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Energy transition or energy expansion?

By Sean Sweeney, John Treat, and Daniel Chavez - Trade Unions for Energy Democracy and Trans National Institute, October 22, 2021

From politicians to corporate executives, media commentators to environmental campaigners, narratives evoking the “unstoppable” progress of a global transition from fossil fuels to renewable energy have grown increasingly commonplace.

However, in reality, the global shifts in energy production, energy usage and greenhouse gas emissions we urgently need are not happening:

  • In 2019, over 80% of global primary energy demand came from fossil fuels, with global greenhouse gas emissions at record levels.
  • In 2020, wind and solar accounted for just 10% of global electricity generated.
  • Despite stories of its decline, coal-fired power generation continues to rise globally. In 2020, global efforts to decommission coal power plants were offset by the new coal plants commissioned in China alone, resulting in an overall increase in the global coal fleet of 12.5 GW.

Recently, some have argued that the Covid-19 pandemic and subsequent contraction in economic activity signal a turning point. Indeed, global energy demand fell by nearly 4% in 2020, while global energy-related CO2 emissions fell by 5.8% — the sharpest annual decline since the second world war.

Despite these short-term shifts, the pandemic has failed to result in any significant long-term changes for the energy sector or associated emissions:

  • Global energy-related CO2 emissions are projected to grow by 4.8% in 2021, the second highest annual rise on record.
  • Demand for all fossil fuels is set to rise in 2021.6 A 4.6% increase in global energy demand is forecast for 2021, leaving demand 0.5% higher than 2019 levels.
  • By the end of 2020 electricity demand had already returned to a level higher than in December 2019, with global emissions from electricity higher than in 2015.
  • By the end of 2020, global coal demand was 3.5% higher than in the same period in 2019. A 4.5% rise in coal demand is forecast for 2021, with coal demand increasing 60% more than all renewables growth combined and undoing 80% of the 2020 decline.
  • Oil demand is forecast to rebound by 6% in 2021, the steepest rise since 1976. By 2026, global oil consumption is projected to reach 104.1 million barrels per day (mb/d), an increase of 4.4 mb/d from 2019 levels.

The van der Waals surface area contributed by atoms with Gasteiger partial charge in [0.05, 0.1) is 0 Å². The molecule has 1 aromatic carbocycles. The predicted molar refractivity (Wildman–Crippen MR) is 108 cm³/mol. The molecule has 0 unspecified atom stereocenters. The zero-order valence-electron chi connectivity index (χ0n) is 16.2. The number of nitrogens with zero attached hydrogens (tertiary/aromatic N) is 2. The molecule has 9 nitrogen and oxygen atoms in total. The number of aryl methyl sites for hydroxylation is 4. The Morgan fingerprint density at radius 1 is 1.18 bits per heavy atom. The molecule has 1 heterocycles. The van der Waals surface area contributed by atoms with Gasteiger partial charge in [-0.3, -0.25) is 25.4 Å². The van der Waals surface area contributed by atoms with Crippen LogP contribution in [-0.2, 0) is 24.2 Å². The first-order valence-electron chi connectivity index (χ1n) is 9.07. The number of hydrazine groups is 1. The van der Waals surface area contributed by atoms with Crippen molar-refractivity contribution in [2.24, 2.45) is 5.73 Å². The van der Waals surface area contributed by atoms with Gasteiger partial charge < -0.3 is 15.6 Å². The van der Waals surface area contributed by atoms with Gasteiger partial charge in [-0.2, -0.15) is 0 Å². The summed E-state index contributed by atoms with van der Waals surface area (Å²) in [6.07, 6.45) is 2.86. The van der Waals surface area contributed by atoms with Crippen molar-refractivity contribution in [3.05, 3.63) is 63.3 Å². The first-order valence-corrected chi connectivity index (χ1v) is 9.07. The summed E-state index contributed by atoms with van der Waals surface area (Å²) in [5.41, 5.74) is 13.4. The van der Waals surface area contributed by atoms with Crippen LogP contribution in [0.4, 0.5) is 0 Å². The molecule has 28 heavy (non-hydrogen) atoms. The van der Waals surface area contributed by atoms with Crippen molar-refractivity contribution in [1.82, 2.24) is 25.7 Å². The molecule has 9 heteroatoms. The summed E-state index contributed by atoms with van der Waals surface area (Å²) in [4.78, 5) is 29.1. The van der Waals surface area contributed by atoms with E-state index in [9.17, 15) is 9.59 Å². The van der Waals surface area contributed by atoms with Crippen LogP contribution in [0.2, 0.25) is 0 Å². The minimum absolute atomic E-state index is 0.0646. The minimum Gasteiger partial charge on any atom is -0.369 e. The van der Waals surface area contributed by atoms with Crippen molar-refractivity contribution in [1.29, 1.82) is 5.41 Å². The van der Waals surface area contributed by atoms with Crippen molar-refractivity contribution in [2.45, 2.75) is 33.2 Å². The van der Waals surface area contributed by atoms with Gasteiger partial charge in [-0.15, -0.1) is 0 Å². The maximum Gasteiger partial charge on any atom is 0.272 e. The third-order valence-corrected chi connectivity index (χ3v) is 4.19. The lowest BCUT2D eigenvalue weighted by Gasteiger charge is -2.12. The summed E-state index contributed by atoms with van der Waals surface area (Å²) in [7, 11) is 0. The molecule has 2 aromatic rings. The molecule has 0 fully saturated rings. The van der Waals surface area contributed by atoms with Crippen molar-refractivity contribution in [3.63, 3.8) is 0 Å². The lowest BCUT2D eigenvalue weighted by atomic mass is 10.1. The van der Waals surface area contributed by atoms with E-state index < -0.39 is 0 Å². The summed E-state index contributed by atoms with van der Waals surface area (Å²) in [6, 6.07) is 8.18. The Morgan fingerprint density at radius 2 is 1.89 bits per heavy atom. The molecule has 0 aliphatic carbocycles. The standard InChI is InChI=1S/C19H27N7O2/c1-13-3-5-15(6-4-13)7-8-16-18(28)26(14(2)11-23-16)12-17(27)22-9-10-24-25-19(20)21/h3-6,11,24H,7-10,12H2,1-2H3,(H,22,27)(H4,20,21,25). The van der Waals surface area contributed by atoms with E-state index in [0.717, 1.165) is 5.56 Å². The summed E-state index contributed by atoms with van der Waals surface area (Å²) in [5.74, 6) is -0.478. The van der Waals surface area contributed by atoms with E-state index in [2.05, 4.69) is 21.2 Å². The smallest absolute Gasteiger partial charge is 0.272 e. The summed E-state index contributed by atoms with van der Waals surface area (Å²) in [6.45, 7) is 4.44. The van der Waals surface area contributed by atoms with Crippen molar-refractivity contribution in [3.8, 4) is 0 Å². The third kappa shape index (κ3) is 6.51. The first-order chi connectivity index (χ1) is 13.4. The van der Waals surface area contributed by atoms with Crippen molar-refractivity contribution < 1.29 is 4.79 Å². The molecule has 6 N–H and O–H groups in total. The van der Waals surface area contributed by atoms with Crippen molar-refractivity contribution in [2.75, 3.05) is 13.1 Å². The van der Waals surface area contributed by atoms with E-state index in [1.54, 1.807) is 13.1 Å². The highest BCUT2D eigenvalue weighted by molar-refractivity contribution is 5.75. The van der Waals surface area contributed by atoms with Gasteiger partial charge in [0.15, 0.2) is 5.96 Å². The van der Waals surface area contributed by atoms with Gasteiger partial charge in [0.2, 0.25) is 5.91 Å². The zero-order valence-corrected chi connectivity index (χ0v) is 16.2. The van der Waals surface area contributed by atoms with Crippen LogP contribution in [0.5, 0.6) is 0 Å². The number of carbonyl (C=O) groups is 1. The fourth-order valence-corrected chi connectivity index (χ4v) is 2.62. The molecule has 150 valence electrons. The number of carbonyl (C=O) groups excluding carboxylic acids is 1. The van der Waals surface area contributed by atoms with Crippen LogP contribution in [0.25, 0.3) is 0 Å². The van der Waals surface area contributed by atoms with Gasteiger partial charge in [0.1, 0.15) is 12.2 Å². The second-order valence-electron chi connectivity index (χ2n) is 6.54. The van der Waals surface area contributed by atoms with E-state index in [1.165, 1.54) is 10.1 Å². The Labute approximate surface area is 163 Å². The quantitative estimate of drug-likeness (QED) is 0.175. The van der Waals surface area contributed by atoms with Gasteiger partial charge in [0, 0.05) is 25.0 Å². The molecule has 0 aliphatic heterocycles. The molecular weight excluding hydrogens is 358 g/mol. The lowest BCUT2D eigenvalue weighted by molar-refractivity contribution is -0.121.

As such, an energy transition with the depth and speed necessary for meeting the 2015 Paris Agreement shows no sign of materializing. Indeed, most of the world’s major economies are not on track to reach their Nationally Determined Contributions (NDCs) on emissions reductions.

These facts point to a clear conclusion: the dominant, neoliberal climate policy paradigm, which deploys a “sticks and carrots” approach that attempts to disincentivize fossil fuels through carbon pricing, while promoting low-carbon investment through subsidies and preferential contractual arrangements has been completely ineffective. This policy paradigm positions governments as guardians and guarantors of the profitability of private actors, thus preventing them from addressing social or environmental challenges head-on.

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Illinois sets U.S. standard for equity and labour standards in new Climate and Equitable Jobs Act

By Elizabeth Perry - Work and Climate Change Report, October 6, 2021

The Climate and Equitable Jobs Act  (SB2408) is a 900-page bill signed into law by the Governor of Illinois in September 2021. It is summarized by Natural Resources Defence in a blog titled “Illinois Passes Nation-Leading, Equitable Climate Bill”, by David Roberts in his new blog, Volts, and by the Illinois Clean Jobs Coalition press release

Why does David Roberts call it “ one of the most environmentally ambitious, worker-friendly, justice-focused energy bills of any state in the country”? Some highlights: the CEJA requires Illinois to achieve a 100% zero-emissions power sector by 2045 (including their coal power plant), while encouraging electrification of transportation and buildings, and reforms to the utility rate structure. It increases the existing Solar for All funding (by 5 times) to help low-income families to switch to solar energy, creates a Green Bank to finance clean energy projects. For workers, the Act requires that all utility-scale renewable energy projects must use project-labor agreements, and all non-residential clean-energy projects must pay prevailing wages. Diversity hiring reports will be required to prove that projects have recruited qualified BIPOC candidates and apprentices. The Act also provides funds for 13 Clean Jobs Workforce Network Hubs across the state, to deliver workforce-development programs to low-income and underserved populations. According to David Roberts, “The Department of Commerce and Economic Opportunity and the Illinois Department of Employment Security will work together to develop a “displaced worker bill of rights,” with $40 million a year to go toward transition assistance for areas dependent on fossil fuel production or generation.”